My way or the highway

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My way or the highway is a predominantly American idiom that dates back to the 1970s.[1] It suggests an ultimatum like "take it or leave it", which indicates that the listener(s) (who are typically not in a position to challenge the options, e.g. employees or those lacking money) must totally accept the speaker's decision or suffer negative consequences such as being fired, asked to leave, or receive nothing. The idiom literally tells the listener that if they don't wish to follow the speaker's demands they will have to leave, specifically, go take the highway out of town, otherwise, if they choose to stay, they will be required to follow the speaker's demands. The idiom may sometimes be seen with other pronouns, for example, her way or the highway.


One of former Hull hospitals boss Phil Morley's senior directors was reported as saying "it's Phil's way or the high way".[2]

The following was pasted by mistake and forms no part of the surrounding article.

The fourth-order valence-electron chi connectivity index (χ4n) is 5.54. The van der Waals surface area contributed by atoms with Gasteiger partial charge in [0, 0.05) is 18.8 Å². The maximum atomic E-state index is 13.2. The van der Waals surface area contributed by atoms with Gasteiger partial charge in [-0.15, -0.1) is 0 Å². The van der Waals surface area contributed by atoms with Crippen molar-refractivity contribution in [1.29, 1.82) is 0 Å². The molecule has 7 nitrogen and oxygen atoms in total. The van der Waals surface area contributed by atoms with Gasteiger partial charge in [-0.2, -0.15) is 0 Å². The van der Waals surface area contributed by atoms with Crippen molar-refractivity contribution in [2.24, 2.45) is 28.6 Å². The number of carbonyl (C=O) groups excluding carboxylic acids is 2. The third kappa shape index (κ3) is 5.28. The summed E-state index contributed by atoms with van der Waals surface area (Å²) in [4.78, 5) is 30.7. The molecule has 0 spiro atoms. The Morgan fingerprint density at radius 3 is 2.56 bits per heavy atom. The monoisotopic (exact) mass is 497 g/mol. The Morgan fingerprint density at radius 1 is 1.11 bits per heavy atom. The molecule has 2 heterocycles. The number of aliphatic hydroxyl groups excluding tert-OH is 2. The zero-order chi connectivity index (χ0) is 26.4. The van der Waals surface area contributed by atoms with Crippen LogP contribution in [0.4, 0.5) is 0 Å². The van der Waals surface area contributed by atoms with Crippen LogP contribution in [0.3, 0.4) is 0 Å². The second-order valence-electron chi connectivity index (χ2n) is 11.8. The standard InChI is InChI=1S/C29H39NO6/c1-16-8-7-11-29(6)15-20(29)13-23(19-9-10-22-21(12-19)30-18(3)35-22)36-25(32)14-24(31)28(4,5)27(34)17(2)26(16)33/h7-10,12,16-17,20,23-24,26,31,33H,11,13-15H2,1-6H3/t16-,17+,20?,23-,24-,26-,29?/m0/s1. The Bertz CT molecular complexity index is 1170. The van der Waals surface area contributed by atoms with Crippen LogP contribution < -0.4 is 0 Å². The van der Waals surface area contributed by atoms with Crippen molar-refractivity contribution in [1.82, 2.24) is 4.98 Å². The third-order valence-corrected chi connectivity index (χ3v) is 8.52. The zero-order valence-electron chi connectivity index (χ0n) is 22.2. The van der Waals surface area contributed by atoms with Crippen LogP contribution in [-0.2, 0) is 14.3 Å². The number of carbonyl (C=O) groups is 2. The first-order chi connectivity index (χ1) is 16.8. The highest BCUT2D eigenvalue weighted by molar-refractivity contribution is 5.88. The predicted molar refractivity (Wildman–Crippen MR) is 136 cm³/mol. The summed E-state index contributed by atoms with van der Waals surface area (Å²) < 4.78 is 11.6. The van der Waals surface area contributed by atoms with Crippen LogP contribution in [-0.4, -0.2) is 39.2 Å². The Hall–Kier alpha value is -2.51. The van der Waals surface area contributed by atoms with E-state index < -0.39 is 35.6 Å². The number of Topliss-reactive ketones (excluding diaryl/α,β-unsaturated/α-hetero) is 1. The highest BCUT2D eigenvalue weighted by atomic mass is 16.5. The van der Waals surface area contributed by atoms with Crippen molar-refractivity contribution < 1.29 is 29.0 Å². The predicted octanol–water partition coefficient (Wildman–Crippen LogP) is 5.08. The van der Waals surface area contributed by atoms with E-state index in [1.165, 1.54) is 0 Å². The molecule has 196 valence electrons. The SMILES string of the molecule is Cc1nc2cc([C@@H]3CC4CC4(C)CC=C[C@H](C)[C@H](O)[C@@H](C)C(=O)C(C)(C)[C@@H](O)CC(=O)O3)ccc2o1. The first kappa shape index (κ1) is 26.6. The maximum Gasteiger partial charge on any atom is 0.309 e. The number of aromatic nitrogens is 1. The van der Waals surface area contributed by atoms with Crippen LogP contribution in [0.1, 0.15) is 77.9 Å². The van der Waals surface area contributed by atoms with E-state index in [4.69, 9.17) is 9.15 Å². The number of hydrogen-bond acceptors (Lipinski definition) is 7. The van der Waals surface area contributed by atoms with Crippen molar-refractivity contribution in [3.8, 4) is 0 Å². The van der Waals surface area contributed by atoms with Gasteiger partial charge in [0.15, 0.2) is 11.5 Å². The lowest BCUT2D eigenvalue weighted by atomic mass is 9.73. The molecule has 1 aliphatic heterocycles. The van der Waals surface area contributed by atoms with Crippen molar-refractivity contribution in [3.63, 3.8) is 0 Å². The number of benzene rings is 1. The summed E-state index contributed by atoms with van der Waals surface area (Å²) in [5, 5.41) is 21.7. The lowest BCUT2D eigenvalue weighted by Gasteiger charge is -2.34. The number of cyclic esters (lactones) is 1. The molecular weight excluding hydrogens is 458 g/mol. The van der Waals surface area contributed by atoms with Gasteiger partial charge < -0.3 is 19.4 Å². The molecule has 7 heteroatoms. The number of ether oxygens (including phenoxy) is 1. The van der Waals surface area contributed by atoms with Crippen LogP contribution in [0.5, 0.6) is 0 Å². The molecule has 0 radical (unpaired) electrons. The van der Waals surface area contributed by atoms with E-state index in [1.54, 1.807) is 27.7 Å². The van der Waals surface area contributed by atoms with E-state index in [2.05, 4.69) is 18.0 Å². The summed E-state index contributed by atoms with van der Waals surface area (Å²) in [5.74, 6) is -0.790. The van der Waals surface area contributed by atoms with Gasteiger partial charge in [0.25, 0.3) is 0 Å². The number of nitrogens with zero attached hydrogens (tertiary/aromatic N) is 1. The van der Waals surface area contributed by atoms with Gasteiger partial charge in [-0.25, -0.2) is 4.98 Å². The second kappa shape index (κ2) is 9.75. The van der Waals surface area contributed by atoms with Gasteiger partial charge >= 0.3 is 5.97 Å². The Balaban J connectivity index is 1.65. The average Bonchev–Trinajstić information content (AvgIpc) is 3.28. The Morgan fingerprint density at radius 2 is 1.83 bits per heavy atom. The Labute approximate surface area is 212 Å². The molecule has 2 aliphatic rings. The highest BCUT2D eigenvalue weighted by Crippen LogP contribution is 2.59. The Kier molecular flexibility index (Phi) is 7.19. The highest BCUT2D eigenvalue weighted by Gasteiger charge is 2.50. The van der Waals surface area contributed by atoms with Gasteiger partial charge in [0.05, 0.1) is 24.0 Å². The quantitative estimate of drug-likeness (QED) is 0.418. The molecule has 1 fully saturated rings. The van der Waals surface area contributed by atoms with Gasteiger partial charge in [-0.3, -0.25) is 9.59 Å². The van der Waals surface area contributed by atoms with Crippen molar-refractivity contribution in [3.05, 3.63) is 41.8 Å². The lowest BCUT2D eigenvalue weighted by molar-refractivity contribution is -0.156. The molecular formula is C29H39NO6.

As San Francisco Chief of Police, Anthony Ribera was known for his hair-trigger temper and aggressive "my way or the highway" approach which was detested in the Department.[3]

Lawrence Biondi was a controversial figure over the span of his presidency at St. Louis University. When asked about his approach to leadership for accomplishing his bold vision, Biondi said he is a "my-way-or-the-highway kind of guy."[4]

See also[edit]


  1. ^ Google ngrams
  2. ^ Coggan A (11 Feb 2015) Hull Daily Mail A 40-year NHS career in tatters: Pauline Lewin, the Hull hospital executive at centre of Phil Morley bullying claims
  3. ^ "Time for chief to bail out?". SFGate. 15 January 1995. Retrieved 28 October 2014.
  4. ^ "Biondi: 25 Years – Architect of change, bulldog for progress - St. Louis Business Journal". 2012-08-10. Retrieved 2013-05-05.